Although there are, admittedly, a number of different ideas and definitions of what a “humanist” is, one particular definition which caught my eye recently comes from the British Humanist Association, which states that…
Roughly speaking, the word humanist has come to mean someone who:
- trusts to the scientific method when it comes to understanding how the universe works and rejects the idea of the supernatural (and is therefore an atheist or agnostic)
- makes their ethical decisions based on reason, empathy, and a concern for human beings and other sentient animals
- believes that, in the absence of an afterlife and any discernible purpose to the universe, human beings can act to give their own lives meaning by seeking happiness in this life and helping others to do the same. (https://humanism.org.uk/humanism/; Accessed 2016 04 15)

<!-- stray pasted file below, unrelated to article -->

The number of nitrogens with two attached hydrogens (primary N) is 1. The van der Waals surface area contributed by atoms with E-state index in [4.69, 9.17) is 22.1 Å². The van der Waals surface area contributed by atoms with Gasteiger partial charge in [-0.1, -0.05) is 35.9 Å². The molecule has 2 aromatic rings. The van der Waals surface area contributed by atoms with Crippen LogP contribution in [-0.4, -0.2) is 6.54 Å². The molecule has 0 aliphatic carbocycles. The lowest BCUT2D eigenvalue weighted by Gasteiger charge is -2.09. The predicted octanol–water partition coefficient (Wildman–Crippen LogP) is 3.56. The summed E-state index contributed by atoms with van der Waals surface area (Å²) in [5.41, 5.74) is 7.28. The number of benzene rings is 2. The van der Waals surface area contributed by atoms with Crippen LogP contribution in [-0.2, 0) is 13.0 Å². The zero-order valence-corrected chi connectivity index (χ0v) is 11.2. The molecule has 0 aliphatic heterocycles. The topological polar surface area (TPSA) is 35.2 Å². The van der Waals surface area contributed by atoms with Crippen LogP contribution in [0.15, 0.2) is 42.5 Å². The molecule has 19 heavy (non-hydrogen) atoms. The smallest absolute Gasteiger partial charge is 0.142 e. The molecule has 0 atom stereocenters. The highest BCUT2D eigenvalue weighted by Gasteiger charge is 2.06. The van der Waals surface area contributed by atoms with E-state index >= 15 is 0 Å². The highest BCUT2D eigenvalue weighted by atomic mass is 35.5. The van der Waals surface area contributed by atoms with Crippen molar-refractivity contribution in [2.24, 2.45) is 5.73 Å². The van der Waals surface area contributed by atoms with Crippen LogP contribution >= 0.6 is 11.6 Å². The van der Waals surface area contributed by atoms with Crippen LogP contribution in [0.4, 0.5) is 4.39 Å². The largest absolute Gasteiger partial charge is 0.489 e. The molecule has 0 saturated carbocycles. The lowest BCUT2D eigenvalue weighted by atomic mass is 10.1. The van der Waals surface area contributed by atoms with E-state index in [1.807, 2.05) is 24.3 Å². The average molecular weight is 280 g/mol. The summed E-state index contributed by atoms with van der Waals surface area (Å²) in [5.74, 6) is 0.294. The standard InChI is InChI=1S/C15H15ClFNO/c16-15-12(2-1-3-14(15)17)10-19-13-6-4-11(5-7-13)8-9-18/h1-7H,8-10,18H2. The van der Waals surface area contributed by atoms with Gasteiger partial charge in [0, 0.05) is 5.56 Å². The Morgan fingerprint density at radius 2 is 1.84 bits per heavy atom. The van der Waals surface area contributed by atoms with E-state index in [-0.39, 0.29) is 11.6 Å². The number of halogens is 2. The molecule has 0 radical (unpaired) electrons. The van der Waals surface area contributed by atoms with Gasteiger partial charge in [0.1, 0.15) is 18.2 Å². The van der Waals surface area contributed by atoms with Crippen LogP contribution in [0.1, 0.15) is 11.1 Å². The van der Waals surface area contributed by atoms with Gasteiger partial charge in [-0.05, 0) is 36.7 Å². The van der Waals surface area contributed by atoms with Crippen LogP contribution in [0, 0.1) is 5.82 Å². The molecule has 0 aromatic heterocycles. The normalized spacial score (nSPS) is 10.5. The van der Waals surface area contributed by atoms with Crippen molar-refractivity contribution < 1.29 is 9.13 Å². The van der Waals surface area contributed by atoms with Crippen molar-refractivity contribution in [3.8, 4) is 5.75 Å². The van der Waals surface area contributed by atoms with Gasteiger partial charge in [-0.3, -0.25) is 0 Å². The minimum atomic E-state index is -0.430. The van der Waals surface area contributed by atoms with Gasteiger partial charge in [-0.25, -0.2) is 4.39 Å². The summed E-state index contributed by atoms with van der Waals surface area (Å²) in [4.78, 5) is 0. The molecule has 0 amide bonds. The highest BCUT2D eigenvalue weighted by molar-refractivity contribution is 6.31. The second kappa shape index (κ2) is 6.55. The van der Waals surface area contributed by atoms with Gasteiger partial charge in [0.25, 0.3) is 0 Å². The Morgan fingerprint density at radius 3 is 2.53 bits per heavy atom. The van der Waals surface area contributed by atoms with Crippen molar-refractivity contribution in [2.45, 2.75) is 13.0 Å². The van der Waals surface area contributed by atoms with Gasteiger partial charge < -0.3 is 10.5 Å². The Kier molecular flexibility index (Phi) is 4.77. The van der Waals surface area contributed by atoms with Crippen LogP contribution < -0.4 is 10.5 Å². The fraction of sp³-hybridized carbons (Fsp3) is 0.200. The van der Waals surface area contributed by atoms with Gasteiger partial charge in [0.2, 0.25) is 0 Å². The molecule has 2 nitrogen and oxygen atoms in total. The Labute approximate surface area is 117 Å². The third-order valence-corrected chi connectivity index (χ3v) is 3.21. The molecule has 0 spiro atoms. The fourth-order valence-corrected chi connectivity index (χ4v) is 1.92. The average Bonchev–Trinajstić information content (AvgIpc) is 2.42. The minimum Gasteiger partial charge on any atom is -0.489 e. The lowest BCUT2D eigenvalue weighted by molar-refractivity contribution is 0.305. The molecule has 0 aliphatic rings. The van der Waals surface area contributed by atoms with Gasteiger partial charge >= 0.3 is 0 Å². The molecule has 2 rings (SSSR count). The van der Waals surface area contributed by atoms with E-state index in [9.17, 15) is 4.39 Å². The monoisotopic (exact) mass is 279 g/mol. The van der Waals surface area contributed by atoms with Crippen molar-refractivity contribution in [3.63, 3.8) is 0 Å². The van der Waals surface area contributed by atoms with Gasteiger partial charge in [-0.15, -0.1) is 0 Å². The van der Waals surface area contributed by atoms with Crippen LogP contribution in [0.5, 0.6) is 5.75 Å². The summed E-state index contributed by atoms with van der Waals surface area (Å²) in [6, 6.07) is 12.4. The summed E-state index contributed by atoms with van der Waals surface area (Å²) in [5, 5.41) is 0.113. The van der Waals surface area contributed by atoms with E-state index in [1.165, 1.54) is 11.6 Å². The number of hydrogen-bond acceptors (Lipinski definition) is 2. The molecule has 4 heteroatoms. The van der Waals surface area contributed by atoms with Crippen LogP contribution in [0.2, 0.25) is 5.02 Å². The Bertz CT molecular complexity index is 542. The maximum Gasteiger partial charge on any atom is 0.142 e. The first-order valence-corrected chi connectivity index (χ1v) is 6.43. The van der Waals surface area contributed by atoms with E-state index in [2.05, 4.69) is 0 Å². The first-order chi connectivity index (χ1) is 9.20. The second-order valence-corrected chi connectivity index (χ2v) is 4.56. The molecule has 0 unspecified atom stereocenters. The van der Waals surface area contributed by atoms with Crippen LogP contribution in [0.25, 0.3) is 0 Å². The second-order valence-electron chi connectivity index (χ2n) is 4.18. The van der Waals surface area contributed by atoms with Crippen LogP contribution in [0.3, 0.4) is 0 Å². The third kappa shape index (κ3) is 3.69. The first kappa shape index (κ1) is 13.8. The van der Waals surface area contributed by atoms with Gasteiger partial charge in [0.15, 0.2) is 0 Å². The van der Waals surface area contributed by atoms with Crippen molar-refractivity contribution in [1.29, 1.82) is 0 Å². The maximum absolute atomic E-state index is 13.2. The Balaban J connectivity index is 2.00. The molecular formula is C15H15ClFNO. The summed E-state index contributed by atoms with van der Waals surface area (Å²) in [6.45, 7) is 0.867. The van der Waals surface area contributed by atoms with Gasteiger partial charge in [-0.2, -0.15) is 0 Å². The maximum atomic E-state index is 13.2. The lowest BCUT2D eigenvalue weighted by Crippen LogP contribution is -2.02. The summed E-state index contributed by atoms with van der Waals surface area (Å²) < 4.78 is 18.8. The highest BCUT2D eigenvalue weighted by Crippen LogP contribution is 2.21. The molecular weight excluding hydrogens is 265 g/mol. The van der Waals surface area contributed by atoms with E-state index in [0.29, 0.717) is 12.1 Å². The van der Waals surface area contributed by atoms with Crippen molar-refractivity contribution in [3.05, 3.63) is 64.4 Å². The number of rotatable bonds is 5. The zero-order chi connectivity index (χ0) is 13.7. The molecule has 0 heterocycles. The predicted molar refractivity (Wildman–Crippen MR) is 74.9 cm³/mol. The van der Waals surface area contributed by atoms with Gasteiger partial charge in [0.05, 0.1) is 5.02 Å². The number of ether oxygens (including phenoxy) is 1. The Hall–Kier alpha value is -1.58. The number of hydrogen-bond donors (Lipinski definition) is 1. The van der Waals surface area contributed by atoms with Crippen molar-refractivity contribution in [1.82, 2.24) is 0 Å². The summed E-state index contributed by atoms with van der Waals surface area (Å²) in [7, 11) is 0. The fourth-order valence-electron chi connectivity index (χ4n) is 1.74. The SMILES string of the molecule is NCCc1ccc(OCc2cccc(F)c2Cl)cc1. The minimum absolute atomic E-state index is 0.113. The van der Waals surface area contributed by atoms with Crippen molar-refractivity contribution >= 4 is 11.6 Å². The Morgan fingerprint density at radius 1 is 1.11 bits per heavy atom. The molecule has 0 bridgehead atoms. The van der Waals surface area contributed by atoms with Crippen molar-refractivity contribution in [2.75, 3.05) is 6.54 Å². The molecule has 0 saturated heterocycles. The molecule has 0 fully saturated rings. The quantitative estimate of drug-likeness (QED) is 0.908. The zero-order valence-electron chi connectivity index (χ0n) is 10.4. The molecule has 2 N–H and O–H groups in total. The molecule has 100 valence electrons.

…and the reason that this definition was so interesting to me was not only due to its combination of relative brevity with comprehensiveness (for a website definition, that is), but also because it vividly shows the rational tension and almost incoherence that lies at the heart of secular humanism, and the way to see this is to realize that if, as the humanist says, there is no “…discernible purpose to the universe”, then this fact, in and of itself, serves to quite literally undermine everything else that the humanist claims to value, for if there is no purpose to the universe–such as, say, the purpose of seeking and believing that which is true, or the purpose of being moral, or the purpose of making one’s self happy–then 1) there is quite literally no reason to bother trusting the scientific method about reality instead of, say, the ravings of a lunatic, and 2) there is no reason to reject belief in the supernatural, regardless of its truth value, if belief in it is what you want to believe in, and 3) there is no reason for making ethical decisions based on reason if you don’t want to, and 4) there is no reason to show empathy if you do not desire to, and 5) there is no reason to have a concern for other human beings or other animals if it is not your wish to do so, and so on and so forth, and so the very fact that the humanist claims there is no purpose to the universe completely undermines his other claims, and thus the best that the humanist can do is to arbitrarily claim that if you “want” to value these things, then you should, but the humanist, in absence of any purpose to the universe, cannot give us any cogent or convincing reason that we should do so; and lest the humanist wishes to claim that we should do so for consequentialist reasons–namely, that society runs better if we adopt these rules and ideas–then this still not serve as a convincing reason for someone who does not care about the good running of society to embrace these ideas, and so, once again, we see that humanism essentially negates itself, for it is only valuable if accepted, but by its own admission, it can only be accepted based not on science or reason, but for the arbitrary reason that someone simply wants to accept it rather than something else, and such arbitrary reasoning process seems to oppose the very idea of making decisions based on reason and science, which is what the humanist allegedly values, and so the humanist is a walking contradiction, for his acceptance of humanism is based on, ultimately, little more than the personal and arbitrary and subjective whim to want to be a humanist, but he is preaching the idea that people should not base their decisions on arbitrary and subjective whims but rather on science and reason, which is precisely what he did not do when choosing to be a humanist rather than something else, and so hence, as stated, the humanist is essentially engaged in a type of performative contradiction simply by the act of being a humanist, which is not, I must say, a very cogent position to hold.